Friday, June 3, 2011
In early April, I sounded the alarm on bank stocks.
In short, I told you to avoid large-cap banks. I believed banks would have a tough time generating the kind of earnings growth analysts expected. After all, most banks are still shrinking their balance sheets.
Also, economic growth forecasts have been revised lower – which could lead to lower investment fees. And banks are under a microscope right now. Raising credit-card and ATM fees will be difficult with an election year around the corner.
Since my April essay, the Financials Select Sector Fund (XLF) is down more than 5%. Citigroup and Bank of America have fared worse. These banks are down 10% and 14%, respectively.
We can blame the sharp move lower over the past few days on the recent housing news. Last month's data shows home prices are still falling in most major U.S. cities...
Falling home prices means more people will be upside-down on their mortgage. (They'll owe more money on their homes than the property is actually worth.) The more people are upside-down, the more people will walk away from their homes. That means more foreclosures – and further losses on the balance sheets for banks.
Despite the risk of lower home prices, I think the decline in bank stocks is overdone. Yes, the banks are facing big problems. But those problems are priced in.
In previous essays, I said the best time to buy big banks is when they trade below "tangible" book value.
Tangible assets are cash, inventory, buildings... anything that can be touched. They don't include "goodwill" and other assets that are hard to value. Therefore, tangible book value is a more accurate reflection of what a company would sell for if it were liquidated. It's a bargain-basement price.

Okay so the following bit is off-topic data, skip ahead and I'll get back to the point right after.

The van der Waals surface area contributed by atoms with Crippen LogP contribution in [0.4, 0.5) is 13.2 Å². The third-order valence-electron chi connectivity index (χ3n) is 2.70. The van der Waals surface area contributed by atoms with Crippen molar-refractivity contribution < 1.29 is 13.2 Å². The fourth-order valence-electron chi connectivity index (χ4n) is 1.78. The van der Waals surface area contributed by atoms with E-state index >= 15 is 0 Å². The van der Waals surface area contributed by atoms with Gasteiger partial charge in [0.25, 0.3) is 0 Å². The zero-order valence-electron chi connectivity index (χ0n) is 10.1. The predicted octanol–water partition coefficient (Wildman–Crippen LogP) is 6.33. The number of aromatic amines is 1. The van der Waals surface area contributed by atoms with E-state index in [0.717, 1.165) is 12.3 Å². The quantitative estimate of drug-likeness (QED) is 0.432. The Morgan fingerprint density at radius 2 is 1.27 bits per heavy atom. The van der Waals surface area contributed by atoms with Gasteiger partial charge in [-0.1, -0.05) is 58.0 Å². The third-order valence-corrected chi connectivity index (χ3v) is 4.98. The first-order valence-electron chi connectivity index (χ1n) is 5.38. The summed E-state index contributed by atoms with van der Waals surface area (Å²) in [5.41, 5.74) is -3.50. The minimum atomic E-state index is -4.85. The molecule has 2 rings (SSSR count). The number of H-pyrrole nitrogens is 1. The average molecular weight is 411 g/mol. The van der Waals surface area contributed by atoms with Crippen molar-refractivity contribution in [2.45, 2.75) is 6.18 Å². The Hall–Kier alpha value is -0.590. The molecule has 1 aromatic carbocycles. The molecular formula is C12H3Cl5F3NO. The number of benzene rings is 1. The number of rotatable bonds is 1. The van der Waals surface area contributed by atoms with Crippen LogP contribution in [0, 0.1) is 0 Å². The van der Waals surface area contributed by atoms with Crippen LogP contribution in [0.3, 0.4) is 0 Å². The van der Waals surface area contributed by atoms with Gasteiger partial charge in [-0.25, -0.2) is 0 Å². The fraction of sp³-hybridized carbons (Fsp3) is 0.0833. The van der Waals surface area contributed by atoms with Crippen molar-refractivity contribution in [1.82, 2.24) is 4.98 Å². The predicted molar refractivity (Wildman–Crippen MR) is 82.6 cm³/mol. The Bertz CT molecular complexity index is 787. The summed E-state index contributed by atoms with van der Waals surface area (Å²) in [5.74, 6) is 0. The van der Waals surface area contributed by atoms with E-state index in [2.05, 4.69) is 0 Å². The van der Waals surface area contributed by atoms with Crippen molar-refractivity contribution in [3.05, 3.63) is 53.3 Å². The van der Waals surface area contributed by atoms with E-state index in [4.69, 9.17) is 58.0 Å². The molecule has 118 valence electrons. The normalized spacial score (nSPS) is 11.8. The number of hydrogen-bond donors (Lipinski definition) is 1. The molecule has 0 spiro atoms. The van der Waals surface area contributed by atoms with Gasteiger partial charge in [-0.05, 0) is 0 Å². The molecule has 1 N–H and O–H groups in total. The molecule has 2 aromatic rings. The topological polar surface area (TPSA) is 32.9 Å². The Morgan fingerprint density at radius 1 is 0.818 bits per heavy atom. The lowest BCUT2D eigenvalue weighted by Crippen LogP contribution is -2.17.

Following the recent selloff, Citigroup and Bank of America are trading well below their tangible book values. Citigroup is currently trading under $40. That's a 15% discount to its tangible book value of $46.94. Bank of America is currently trading at $11.25. That's a 14% discount to its tangible book value of $13.21.
The last time these stocks traded at this steep a discount to their tangible book values was during the Great Recession. Citigroup and Bank of America have each jumped over 100% since then.
I'm not saying these banks will move 100% higher from their current prices. But they're incredible bargains right now. From a risk/reward standpoint, I can't think of two better large-cap stocks to buy.
"The last time bank shares were this cheap was 1995," Steve Sjuggerud writes. "And bank stocks soared hundreds of percent in the next few years." Learn why he argues banks are "an even better deal today" here: These Stocks Will Soar During Bernanke's Inflation.
Read more about how to profit on bank stocks using Frank's "tangible" book value numbers here: How to Trade America's Most Hated Stocks.
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